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Easily Confused Words: Come and Go, by Dennis Oliver

 

Confusing Words:
Come and Go

 

The common verbs come and go are often confusing.
One reason this happens is that come and go have the
same basic meaning, but are used for different directions.

Come is used to show movement toward or in the
direction of the speaker or the person being spoken to:

My cousin is coming to see me next week.

Are you coming to my party?

May I come to your party, too?

That man's coming toward us. Who is he?

I need to make an appointment with Dr. Jones.
Can I come to see him at 11:00 tomorrow?

Dr. Jones is in a meeting at 11:00. Can you
come for your appointment at 11:30?

Go is used to show movement away from the speaker
or the person being spoken to:

I'm going to see my cousin next week.

Are you going to Bill's party?

That man's going toward your car. Who is he?

I need to go to the bank this afternoon.

Ginny wants to go to Bora Bora on her vacation.

 

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Special Notes

 

1.  

The idiom come from (present tense) is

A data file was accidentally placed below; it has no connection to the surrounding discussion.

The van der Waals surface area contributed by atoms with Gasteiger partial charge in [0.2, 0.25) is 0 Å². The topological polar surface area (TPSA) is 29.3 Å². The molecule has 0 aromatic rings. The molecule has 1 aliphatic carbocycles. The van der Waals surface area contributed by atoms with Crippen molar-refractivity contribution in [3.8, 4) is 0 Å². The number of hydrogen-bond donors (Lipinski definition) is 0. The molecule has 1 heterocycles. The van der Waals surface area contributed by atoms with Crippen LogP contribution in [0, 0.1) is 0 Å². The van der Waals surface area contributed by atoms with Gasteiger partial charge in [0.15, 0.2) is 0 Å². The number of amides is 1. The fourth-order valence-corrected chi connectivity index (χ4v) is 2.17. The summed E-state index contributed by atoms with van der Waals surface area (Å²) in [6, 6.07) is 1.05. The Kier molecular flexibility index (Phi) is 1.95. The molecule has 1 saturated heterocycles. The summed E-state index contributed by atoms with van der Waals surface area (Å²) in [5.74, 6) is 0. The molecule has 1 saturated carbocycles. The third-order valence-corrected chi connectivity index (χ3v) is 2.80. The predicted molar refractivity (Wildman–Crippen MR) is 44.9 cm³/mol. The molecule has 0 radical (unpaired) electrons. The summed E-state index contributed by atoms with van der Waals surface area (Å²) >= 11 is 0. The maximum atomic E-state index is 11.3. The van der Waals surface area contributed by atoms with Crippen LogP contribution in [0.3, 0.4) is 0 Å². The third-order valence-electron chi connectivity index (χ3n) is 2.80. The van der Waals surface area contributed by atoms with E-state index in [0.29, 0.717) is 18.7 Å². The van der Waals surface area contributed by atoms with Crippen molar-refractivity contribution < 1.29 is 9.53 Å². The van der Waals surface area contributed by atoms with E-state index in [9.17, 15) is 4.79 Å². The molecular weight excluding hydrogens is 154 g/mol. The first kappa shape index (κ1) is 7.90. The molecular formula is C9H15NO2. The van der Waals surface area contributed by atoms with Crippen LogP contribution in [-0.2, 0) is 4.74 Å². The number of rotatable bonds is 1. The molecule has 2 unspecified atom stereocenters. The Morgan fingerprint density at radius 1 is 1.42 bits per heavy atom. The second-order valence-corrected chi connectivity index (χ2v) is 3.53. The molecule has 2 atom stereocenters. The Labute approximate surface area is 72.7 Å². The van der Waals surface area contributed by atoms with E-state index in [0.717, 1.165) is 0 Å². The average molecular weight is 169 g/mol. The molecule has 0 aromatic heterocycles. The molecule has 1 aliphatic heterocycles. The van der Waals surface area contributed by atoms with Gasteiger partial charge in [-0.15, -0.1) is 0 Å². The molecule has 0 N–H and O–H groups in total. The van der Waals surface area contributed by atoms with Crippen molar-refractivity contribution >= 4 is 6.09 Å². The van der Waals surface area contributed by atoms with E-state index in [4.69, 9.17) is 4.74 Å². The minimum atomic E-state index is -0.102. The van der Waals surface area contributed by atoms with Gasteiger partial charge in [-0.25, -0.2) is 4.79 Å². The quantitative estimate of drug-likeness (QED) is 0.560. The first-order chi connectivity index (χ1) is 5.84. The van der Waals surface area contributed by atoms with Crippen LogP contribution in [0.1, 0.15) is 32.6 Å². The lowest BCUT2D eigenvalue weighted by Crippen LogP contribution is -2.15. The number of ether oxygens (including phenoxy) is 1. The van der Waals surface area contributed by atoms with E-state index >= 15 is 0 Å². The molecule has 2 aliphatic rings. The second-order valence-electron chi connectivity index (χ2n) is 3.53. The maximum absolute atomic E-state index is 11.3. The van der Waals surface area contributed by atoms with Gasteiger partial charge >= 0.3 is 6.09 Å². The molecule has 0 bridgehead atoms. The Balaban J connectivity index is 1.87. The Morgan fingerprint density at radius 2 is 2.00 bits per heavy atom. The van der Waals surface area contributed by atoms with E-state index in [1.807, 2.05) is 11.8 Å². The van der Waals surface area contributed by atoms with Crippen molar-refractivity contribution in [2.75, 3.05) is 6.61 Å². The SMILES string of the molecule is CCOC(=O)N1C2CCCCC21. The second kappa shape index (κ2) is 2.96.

used to talk about one's home town, home
state, home country, etc.:

Irina comes from Moscow.
Joe comes from California.
Uyanga comes from Mongolia.

     
2.  

Go is often used with the preposition to:

go to bed / go to school /
go to the movies / go to class /
go to church / go to work
go to the grocery store /
go to sleep / go to a party /
go to a concert (etc.)

In a few fixed expressions, however,
go is used without a preposition:

go home / go downtown /
go uptown

Go is also commonly used with adverbs
of place, direction, and accompaniment:

go inside / go outside / go away
go up / go down / go over /
go under / go around /
go with (etc.)

     
3.  

Go is also used with many -ing verbs.
These "go verbing" expressions usually
describe leisure-time activities:

go biking / go bowling /
go camping / go dancing /
go drinking / go fishing /
go hiking / go horseback riding /
go ice skating / go jogging /
go rollerblading / go sailing /
go shopping / go skating /
go windowshopping (etc.)

 

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